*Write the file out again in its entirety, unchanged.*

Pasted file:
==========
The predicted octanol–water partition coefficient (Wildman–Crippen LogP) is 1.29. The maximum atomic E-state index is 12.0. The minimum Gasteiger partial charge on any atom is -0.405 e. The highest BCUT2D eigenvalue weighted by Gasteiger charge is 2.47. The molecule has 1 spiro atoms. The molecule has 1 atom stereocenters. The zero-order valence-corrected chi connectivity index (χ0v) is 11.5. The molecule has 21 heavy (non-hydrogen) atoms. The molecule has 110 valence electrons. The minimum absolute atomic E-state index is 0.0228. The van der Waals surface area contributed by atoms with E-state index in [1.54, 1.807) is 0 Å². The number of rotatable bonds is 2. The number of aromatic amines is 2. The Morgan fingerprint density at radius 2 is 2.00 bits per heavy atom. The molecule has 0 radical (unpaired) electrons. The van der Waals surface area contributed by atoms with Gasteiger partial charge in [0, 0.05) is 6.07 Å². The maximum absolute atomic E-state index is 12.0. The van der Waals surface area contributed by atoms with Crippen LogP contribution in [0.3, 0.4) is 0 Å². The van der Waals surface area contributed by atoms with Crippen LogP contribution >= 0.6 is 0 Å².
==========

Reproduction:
The predicted octanol–water partition coefficient (Wildman–Crippen LogP) is 1.29. The maximum atomic E-state index is 12.0. The minimum Gasteiger partial charge on any atom is -0.405 e. The highest BCUT2D eigenvalue weighted by Gasteiger charge is 2.47. The molecule has 1 spiro atoms. The molecule has 1 atom stereocenters. The zero-order valence-corrected chi connectivity index (χ0v) is 11.5. The molecule has 21 heavy (non-hydrogen) atoms. The molecule has 110 valence electrons. The minimum absolute atomic E-state index is 0.0228. The van der Waals surface area contributed by atoms with E-state index in [1.54, 1.807) is 0 Å². The number of rotatable bonds is 2. The number of aromatic amines is 2. The Morgan fingerprint density at radius 2 is 2.00 bits per heavy atom. The molecule has 0 radical (unpaired) electrons. The van der Waals surface area contributed by atoms with Gasteiger partial charge in [0, 0.05) is 6.07 Å². The maximum absolute atomic E-state index is 12.0. The van der Waals surface area contributed by atoms with Crippen LogP contribution in [0.3, 0.4) is 0 Å². The van der Waals surface area contributed by atoms with Crippen LogP contribution >= 0.6 is 0 Å².